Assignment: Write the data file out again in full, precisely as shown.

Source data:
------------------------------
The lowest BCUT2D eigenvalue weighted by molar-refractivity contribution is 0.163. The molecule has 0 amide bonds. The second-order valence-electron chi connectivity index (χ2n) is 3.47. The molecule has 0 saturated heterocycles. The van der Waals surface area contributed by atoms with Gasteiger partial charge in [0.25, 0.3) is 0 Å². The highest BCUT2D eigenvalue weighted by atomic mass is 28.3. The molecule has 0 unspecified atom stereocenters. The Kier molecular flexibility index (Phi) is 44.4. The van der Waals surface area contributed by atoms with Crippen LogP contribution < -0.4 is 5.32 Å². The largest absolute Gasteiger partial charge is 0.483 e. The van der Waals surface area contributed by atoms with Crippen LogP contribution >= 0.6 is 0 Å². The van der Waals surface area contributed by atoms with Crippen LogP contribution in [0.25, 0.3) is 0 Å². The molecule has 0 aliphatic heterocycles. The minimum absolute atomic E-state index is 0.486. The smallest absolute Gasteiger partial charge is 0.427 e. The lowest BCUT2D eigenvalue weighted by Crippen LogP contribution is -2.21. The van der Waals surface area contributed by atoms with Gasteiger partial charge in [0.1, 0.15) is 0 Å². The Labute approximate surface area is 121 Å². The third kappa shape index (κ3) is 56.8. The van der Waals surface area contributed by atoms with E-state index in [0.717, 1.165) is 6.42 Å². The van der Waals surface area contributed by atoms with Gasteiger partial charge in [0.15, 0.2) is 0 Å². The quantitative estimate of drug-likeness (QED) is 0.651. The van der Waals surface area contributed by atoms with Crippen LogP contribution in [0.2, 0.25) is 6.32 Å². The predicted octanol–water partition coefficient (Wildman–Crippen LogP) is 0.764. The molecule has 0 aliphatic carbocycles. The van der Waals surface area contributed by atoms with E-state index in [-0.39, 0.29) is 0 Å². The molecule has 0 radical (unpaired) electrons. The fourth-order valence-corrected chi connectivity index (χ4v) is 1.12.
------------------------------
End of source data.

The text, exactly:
The lowest BCUT2D eigenvalue weighted by molar-refractivity contribution is 0.163. The molecule has 0 amide bonds. The second-order valence-electron chi connectivity index (χ2n) is 3.47. The molecule has 0 saturated heterocycles. The van der Waals surface area contributed by atoms with Gasteiger partial charge in [0.25, 0.3) is 0 Å². The highest BCUT2D eigenvalue weighted by atomic mass is 28.3. The molecule has 0 unspecified atom stereocenters. The Kier molecular flexibility index (Phi) is 44.4. The van der Waals surface area contributed by atoms with Crippen LogP contribution < -0.4 is 5.32 Å². The largest absolute Gasteiger partial charge is 0.483 e. The van der Waals surface area contributed by atoms with Crippen LogP contribution >= 0.6 is 0 Å². The van der Waals surface area contributed by atoms with Crippen LogP contribution in [0.25, 0.3) is 0 Å². The molecule has 0 aliphatic heterocycles. The minimum absolute atomic E-state index is 0.486. The smallest absolute Gasteiger partial charge is 0.427 e. The lowest BCUT2D eigenvalue weighted by Crippen LogP contribution is -2.21. The van der Waals surface area contributed by atoms with Gasteiger partial charge in [0.1, 0.15) is 0 Å². The Labute approximate surface area is 121 Å². The third kappa shape index (κ3) is 56.8. The van der Waals surface area contributed by atoms with E-state index in [0.717, 1.165) is 6.42 Å². The van der Waals surface area contributed by atoms with Gasteiger partial charge in [0.15, 0.2) is 0 Å². The quantitative estimate of drug-likeness (QED) is 0.651. The van der Waals surface area contributed by atoms with Crippen LogP contribution in [0.2, 0.25) is 6.32 Å². The predicted octanol–water partition coefficient (Wildman–Crippen LogP) is 0.764. The molecule has 0 aliphatic carbocycles. The van der Waals surface area contributed by atoms with E-state index in [-0.39, 0.29) is 0 Å². The molecule has 0 radical (unpaired) electrons. The fourth-order valence-corrected chi connectivity index (χ4v) is 1.12.